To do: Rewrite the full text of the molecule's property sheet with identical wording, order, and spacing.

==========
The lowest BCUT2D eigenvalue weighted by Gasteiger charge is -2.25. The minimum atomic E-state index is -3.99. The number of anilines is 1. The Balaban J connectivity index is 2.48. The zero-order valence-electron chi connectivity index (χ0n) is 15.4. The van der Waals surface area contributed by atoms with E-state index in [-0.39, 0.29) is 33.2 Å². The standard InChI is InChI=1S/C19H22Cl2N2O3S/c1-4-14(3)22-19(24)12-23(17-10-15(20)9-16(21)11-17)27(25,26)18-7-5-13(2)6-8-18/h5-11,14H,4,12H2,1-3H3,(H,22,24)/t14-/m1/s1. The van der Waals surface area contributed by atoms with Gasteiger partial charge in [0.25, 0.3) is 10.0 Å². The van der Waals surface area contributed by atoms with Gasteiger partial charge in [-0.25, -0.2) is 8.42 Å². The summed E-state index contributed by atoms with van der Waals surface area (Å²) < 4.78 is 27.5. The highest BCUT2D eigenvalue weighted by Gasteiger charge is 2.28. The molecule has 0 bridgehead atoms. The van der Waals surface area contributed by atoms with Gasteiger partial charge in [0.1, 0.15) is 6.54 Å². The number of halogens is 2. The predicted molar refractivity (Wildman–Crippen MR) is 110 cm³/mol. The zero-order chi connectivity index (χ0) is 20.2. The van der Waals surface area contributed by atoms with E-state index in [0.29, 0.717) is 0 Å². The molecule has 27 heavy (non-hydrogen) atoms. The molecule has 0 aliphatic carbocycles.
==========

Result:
The lowest BCUT2D eigenvalue weighted by Gasteiger charge is -2.25. The minimum atomic E-state index is -3.99. The number of anilines is 1. The Balaban J connectivity index is 2.48. The zero-order valence-electron chi connectivity index (χ0n) is 15.4. The van der Waals surface area contributed by atoms with E-state index in [-0.39, 0.29) is 33.2 Å². The standard InChI is InChI=1S/C19H22Cl2N2O3S/c1-4-14(3)22-19(24)12-23(17-10-15(20)9-16(21)11-17)27(25,26)18-7-5-13(2)6-8-18/h5-11,14H,4,12H2,1-3H3,(H,22,24)/t14-/m1/s1. The van der Waals surface area contributed by atoms with Gasteiger partial charge in [0.25, 0.3) is 10.0 Å². The van der Waals surface area contributed by atoms with Gasteiger partial charge in [-0.25, -0.2) is 8.42 Å². The summed E-state index contributed by atoms with van der Waals surface area (Å²) < 4.78 is 27.5. The highest BCUT2D eigenvalue weighted by Gasteiger charge is 2.28. The molecule has 0 bridgehead atoms. The van der Waals surface area contributed by atoms with Gasteiger partial charge in [0.1, 0.15) is 6.54 Å². The number of halogens is 2. The predicted molar refractivity (Wildman–Crippen MR) is 110 cm³/mol. The zero-order chi connectivity index (χ0) is 20.2. The van der Waals surface area contributed by atoms with E-state index in [0.29, 0.717) is 0 Å². The molecule has 27 heavy (non-hydrogen) atoms. The molecule has 0 aliphatic carbocycles.